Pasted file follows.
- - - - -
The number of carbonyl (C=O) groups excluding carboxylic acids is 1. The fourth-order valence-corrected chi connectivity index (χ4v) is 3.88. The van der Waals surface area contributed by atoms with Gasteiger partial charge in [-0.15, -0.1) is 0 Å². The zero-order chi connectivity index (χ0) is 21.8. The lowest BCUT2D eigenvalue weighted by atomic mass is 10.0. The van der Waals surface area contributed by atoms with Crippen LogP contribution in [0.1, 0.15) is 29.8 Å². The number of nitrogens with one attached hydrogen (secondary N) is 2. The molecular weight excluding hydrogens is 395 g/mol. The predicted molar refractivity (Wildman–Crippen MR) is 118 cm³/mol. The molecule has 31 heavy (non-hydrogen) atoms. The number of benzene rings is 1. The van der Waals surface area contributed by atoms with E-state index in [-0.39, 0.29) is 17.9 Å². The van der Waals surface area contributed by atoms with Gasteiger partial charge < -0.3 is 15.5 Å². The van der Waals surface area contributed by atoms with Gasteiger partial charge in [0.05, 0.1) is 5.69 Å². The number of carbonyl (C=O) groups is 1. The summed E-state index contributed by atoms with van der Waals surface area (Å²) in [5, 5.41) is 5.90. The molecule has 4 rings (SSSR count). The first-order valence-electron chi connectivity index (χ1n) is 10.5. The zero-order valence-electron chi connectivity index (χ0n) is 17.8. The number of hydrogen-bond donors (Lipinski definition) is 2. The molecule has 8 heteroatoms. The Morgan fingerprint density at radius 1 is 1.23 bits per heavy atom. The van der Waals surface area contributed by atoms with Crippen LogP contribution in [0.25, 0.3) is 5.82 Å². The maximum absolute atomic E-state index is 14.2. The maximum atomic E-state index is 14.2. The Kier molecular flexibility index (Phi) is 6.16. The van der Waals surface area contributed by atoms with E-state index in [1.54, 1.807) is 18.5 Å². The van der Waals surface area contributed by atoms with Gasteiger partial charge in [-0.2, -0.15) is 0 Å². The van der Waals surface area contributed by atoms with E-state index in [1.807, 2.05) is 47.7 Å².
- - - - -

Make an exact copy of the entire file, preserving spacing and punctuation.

The number of carbonyl (C=O) groups excluding carboxylic acids is 1. The fourth-order valence-corrected chi connectivity index (χ4v) is 3.88. The van der Waals surface area contributed by atoms with Gasteiger partial charge in [-0.15, -0.1) is 0 Å². The zero-order chi connectivity index (χ0) is 21.8. The lowest BCUT2D eigenvalue weighted by atomic mass is 10.0. The van der Waals surface area contributed by atoms with Crippen LogP contribution in [0.1, 0.15) is 29.8 Å². The number of nitrogens with one attached hydrogen (secondary N) is 2. The molecular weight excluding hydrogens is 395 g/mol. The predicted molar refractivity (Wildman–Crippen MR) is 118 cm³/mol. The molecule has 31 heavy (non-hydrogen) atoms. The number of benzene rings is 1. The van der Waals surface area contributed by atoms with E-state index in [-0.39, 0.29) is 17.9 Å². The van der Waals surface area contributed by atoms with Gasteiger partial charge < -0.3 is 15.5 Å². The van der Waals surface area contributed by atoms with Gasteiger partial charge in [0.05, 0.1) is 5.69 Å². The number of carbonyl (C=O) groups is 1. The summed E-state index contributed by atoms with van der Waals surface area (Å²) in [5, 5.41) is 5.90. The molecule has 4 rings (SSSR count). The first-order valence-electron chi connectivity index (χ1n) is 10.5. The zero-order valence-electron chi connectivity index (χ0n) is 17.8. The number of hydrogen-bond donors (Lipinski definition) is 2. The molecule has 8 heteroatoms. The Morgan fingerprint density at radius 1 is 1.23 bits per heavy atom. The van der Waals surface area contributed by atoms with Crippen LogP contribution in [0.25, 0.3) is 5.82 Å². The maximum absolute atomic E-state index is 14.2. The maximum atomic E-state index is 14.2. The Kier molecular flexibility index (Phi) is 6.16. The van der Waals surface area contributed by atoms with E-state index in [1.54, 1.807) is 18.5 Å². The van der Waals surface area contributed by atoms with Gasteiger partial charge in [-0.2, -0.15) is 0 Å². The van der Waals surface area contributed by atoms with E-state index in [1.807, 2.05) is 47.7 Å².